In its idealized form, science resembles a championship boxing match. Theories square off, each vying for the gold belt engraved with "Truth." Under the stern eyes of a host of referees, one theory triumphs by best explaining available evidence--at least until the next bout.
But in the real world, science often works more like a fashion show. Researchers clothe plausible explanations of experimental findings in glittery statistical suits and gowns. These gussied-up hypotheses charm journal editors and attract media coverage with carefully orchestrated runway struts, never having to battle competitors.
Then there's psychology. Even more than other social scientists--and certainly more than physical scientists--psychologists tend to overlook or dismiss hypotheses that might topple their own, says Klaus Fiedler of the University of Heidelberg in Germany. They explain experimental findings with ambiguous terms that make no testable predictions at all; they build careers on theories that have never bested a competitor in a fair scientific fight. In many cases, no one knows or bothers to check how much common ground one theory shares with others that address the same topic. Problems like these, Fiedler and his colleagues contended last November in Perspectives in Psychological Science, afflict sets of related theories about such psychological phenomena as memory and decision making. In the end, that affects how well these phenomena are understood.
Fiedler's critique comes at a time when psychologists are making a well-publicized effort to clean up their research procedures, as described in several reports published alongside his paper. In fact, researchers generally concede that many published psychology studies have been conducted in ways that conceal their statistical frailty--and thus the validity of their conclusions. But Fiedler suspects the new push to sanitize psychology's statistical house won't make much difference in the long run. Findings published in big-time journals draw enough media coverage to bring the scrutiny of other researchers, who eventually expose bogus and overblown effects. "Advances in psychology will depend more on open-minded theoretical thinking than on better monitoring of statistical practices," he says.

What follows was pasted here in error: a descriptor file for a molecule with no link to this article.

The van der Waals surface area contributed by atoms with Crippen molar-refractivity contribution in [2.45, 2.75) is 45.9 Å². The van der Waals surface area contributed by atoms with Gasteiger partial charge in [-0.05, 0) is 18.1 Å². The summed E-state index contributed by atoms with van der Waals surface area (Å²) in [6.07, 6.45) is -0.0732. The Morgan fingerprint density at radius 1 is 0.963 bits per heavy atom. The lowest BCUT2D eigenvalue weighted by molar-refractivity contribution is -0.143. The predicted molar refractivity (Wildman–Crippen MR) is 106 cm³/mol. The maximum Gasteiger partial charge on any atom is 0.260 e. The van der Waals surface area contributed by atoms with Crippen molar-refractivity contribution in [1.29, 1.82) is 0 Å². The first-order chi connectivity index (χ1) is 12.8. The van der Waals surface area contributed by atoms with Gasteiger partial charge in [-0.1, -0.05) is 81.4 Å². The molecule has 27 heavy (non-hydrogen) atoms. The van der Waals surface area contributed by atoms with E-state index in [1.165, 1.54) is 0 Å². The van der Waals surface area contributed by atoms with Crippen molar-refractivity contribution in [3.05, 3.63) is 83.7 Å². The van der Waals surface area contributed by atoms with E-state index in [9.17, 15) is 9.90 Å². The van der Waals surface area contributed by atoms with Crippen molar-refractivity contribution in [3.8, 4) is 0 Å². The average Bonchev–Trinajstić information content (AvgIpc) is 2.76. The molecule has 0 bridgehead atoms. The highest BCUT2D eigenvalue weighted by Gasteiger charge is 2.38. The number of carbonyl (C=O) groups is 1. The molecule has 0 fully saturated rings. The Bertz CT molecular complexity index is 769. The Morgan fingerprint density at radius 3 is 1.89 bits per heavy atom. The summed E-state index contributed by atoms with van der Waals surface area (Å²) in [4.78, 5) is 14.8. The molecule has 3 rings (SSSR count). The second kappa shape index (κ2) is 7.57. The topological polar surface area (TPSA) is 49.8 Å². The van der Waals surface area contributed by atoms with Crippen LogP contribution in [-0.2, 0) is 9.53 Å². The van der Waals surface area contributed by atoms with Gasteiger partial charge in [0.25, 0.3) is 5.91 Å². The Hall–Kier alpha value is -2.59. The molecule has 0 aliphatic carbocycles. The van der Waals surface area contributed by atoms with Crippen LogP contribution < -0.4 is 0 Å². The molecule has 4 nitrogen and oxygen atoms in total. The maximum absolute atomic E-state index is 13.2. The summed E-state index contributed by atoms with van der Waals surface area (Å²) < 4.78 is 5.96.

When Fiedler gives talks to groups of psychologists, he tries to identify open-minded theoretical thinkers by posing a couple of questions.
First, he asks audience members to name a published study in which investigators uncovered an interesting, statistically significant effect that vanished in later reports. In a seminar conducted last year by Fiedler at a major Dutch university, 38 research psychologists had no problem citing flash-in-the-pan findings. Many remembered a well-known but now contested report that college students react to subtle reminders of old age by walking more slowly, allegedly because healthy young people unconsciously act out prompted stereotypes of the elderly (SN: 5/19/12, p. 26).
In that experiment, student volunteers were timed walking down a corridor after unscrambling sentences that, for one group, contained senior citizen-related words such as wrinkle and Florida. Researchers who conducted the investigation concluded that students weren't aware of having registered the stereotypical words, but still acted out an elderly stereotype by slowing their pace shortly after the reading exercise.
But researchers did not consider the possibility that their facial expressions or body language might subtly have encouraged the student volunteers to walk more slowly. They didn't ask themselves whether some students noticed elder-related words while unscrambling sentences and supposed that experimenters wanted them to mimic seniors. They did not explore whether some students quickly drew conclusions about what was expected of them and how to …